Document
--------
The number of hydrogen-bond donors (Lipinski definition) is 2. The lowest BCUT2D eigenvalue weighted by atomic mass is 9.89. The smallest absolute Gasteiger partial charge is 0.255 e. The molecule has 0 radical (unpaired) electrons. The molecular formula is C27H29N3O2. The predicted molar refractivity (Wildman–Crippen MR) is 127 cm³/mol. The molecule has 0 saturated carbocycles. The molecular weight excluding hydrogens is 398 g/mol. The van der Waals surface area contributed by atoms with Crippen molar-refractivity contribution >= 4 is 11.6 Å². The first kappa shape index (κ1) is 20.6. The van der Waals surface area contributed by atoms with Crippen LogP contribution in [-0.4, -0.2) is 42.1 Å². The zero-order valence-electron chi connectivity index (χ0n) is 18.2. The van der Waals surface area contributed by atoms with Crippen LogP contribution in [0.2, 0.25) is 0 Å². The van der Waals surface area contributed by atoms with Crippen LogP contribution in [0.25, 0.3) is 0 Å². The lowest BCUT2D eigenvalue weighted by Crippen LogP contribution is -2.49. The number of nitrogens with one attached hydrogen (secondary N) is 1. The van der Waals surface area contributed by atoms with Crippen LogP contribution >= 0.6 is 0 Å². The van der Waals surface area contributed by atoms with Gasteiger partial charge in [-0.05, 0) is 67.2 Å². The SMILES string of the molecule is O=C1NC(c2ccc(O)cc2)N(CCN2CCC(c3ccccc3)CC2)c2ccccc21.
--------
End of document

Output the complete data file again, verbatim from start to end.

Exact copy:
The number of hydrogen-bond donors (Lipinski definition) is 2. The lowest BCUT2D eigenvalue weighted by atomic mass is 9.89. The smallest absolute Gasteiger partial charge is 0.255 e. The molecule has 0 radical (unpaired) electrons. The molecular formula is C27H29N3O2. The predicted molar refractivity (Wildman–Crippen MR) is 127 cm³/mol. The molecule has 0 saturated carbocycles. The molecular weight excluding hydrogens is 398 g/mol. The van der Waals surface area contributed by atoms with Crippen molar-refractivity contribution >= 4 is 11.6 Å². The first kappa shape index (κ1) is 20.6. The van der Waals surface area contributed by atoms with Crippen LogP contribution in [-0.4, -0.2) is 42.1 Å². The zero-order valence-electron chi connectivity index (χ0n) is 18.2. The van der Waals surface area contributed by atoms with Crippen LogP contribution in [0.2, 0.25) is 0 Å². The van der Waals surface area contributed by atoms with Crippen LogP contribution in [0.25, 0.3) is 0 Å². The lowest BCUT2D eigenvalue weighted by Crippen LogP contribution is -2.49. The number of nitrogens with one attached hydrogen (secondary N) is 1. The van der Waals surface area contributed by atoms with Crippen LogP contribution >= 0.6 is 0 Å². The van der Waals surface area contributed by atoms with Gasteiger partial charge in [-0.05, 0) is 67.2 Å². The SMILES string of the molecule is O=C1NC(c2ccc(O)cc2)N(CCN2CCC(c3ccccc3)CC2)c2ccccc21.